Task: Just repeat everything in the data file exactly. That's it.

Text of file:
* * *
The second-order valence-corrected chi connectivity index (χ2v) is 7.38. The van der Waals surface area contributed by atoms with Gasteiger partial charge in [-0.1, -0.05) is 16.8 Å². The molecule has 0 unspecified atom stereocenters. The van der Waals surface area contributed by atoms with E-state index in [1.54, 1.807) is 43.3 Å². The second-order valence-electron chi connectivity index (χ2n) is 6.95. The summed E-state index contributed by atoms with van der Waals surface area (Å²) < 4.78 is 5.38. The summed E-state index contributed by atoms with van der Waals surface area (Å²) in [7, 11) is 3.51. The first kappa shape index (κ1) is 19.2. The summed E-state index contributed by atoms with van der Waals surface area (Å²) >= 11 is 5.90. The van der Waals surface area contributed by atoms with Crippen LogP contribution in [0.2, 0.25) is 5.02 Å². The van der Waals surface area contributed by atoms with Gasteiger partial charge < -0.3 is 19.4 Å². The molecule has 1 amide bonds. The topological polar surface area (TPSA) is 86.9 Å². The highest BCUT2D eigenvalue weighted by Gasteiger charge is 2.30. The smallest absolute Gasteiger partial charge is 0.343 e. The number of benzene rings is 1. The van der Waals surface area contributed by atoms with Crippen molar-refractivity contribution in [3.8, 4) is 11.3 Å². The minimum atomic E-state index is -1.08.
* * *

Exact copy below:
The second-order valence-corrected chi connectivity index (χ2v) is 7.38. The van der Waals surface area contributed by atoms with Gasteiger partial charge in [-0.1, -0.05) is 16.8 Å². The molecule has 0 unspecified atom stereocenters. The van der Waals surface area contributed by atoms with E-state index in [1.54, 1.807) is 43.3 Å². The second-order valence-electron chi connectivity index (χ2n) is 6.95. The summed E-state index contributed by atoms with van der Waals surface area (Å²) < 4.78 is 5.38. The summed E-state index contributed by atoms with van der Waals surface area (Å²) in [7, 11) is 3.51. The first kappa shape index (κ1) is 19.2. The summed E-state index contributed by atoms with van der Waals surface area (Å²) >= 11 is 5.90. The van der Waals surface area contributed by atoms with Crippen LogP contribution in [0.2, 0.25) is 5.02 Å². The van der Waals surface area contributed by atoms with Gasteiger partial charge < -0.3 is 19.4 Å². The molecule has 1 amide bonds. The topological polar surface area (TPSA) is 86.9 Å². The highest BCUT2D eigenvalue weighted by Gasteiger charge is 2.30. The smallest absolute Gasteiger partial charge is 0.343 e. The number of benzene rings is 1. The van der Waals surface area contributed by atoms with Crippen molar-refractivity contribution in [3.8, 4) is 11.3 Å². The minimum atomic E-state index is -1.08.